For those of us in Quebec and other provinces, who have been enjoying this privilege for years, we say, "À votre santé!"
Finance Minister Charles Sousa announced Wednesday that up to 60 grocery store locations could be authorized to sell beer by the end of next month. Other winning bidders in the licence auction include Farm Boy, Galleria Supermarket, Hanahreum Mart, La Mantia’s Country Market, Longo’s, Michael-Angelos Market Place, Pino’s Get Fresh and Starsky Fine Foods.
“We are moving quickly to ensure that beer will be sold in grocery stores in a socially responsible manner,” Sousa said in a statement. Additionally, retailers will have to follow certain guidelines when selling alcohol, including having designated sales areas, restricted hours for sale and limits on package sizes and how much alcohol can be sold by volume.
Dating back to Prohibition, Ontarians (or at the very least, its regulators) have held a far more puritanical view on alcohol regulation than some of the other provinces have, but with the country’s potential pot legalization policies relaxing post-election, it’s obvious that Canadian views are shifting, making this a timely entry for beer producers.
In addition, the 100 Ontario craft brewers, which currently employ about 1,000 people, are expected to double or triple the size of the industry within a decade, meaning thousands of new jobs, according to a report in the Toronto Star.
Currently each province has its own regulations about alcohol sales. According to City News, here is a breakdown:
British Columbia: Beer, wine and spirits are sold in provincially owned and private liquor stores. Craft beer can be purchased at the brewery.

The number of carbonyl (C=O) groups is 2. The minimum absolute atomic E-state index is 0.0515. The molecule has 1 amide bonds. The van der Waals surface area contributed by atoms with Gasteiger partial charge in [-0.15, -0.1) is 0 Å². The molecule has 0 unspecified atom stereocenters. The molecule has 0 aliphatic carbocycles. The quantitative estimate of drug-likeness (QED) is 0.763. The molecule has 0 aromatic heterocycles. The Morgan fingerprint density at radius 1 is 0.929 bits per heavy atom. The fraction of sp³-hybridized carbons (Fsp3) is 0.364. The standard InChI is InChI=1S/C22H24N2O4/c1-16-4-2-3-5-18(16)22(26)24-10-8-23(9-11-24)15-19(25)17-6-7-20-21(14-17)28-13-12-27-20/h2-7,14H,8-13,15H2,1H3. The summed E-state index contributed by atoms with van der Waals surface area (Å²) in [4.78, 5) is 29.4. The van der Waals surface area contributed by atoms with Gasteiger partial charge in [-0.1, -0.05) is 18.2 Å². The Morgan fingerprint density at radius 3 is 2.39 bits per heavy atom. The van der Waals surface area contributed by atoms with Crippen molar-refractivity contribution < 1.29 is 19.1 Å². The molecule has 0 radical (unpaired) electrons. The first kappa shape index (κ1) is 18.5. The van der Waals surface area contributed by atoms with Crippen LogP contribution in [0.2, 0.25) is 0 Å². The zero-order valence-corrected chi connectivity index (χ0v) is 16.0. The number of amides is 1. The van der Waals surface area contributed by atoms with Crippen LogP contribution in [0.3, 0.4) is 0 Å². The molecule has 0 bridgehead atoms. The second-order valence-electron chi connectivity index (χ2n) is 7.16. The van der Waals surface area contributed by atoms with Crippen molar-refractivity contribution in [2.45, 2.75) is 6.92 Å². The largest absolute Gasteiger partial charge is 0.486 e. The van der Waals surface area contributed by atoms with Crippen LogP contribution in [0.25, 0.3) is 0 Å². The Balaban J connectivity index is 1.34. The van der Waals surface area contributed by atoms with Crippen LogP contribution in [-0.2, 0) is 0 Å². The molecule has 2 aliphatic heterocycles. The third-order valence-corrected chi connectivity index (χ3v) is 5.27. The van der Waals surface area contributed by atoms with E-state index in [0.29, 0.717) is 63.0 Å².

Alberta: Beer, wine and spirits are sold in privately owned liquor stores.
Saskatchewan: Beer, wine and spirits are sold at provincially owned liquor stores, rural franchises licenced by the government and in three privately owned stores. Beer, wine and spirits are also available at various “off sales” attached to bars and restaurants.
Manitoba: There is a mix of government-run and private wine and beer stores. Hotels are allowed to sell beer as licenced vendors, similar to “off sales.”
Quebec: Beer and wine are sold in grocery stores and corner stores. Wine, spirits and select beer are sold in government-run outlets.
Nova Scotia: Beer, wine and spirits are sold at provincially owned liquor store outlets. Some beer, wine and spirits are available at some private stores.
New Brunswick: Beer, wine and spirits are sold in provincially owned liquor store outlets. A limited selection of wines is available at some grocery stores.
Prince Edward Island: Beer, wine and spirits are sold at provincially owned liquor store outlets and a number of licenced agency stores.
Newfoundland and Labrador: Beer is available in various convenience stores. Liquor and beer are sold at provincially owned liquor store outlets. Wine is sold only at provincially owned liquor store outlets.
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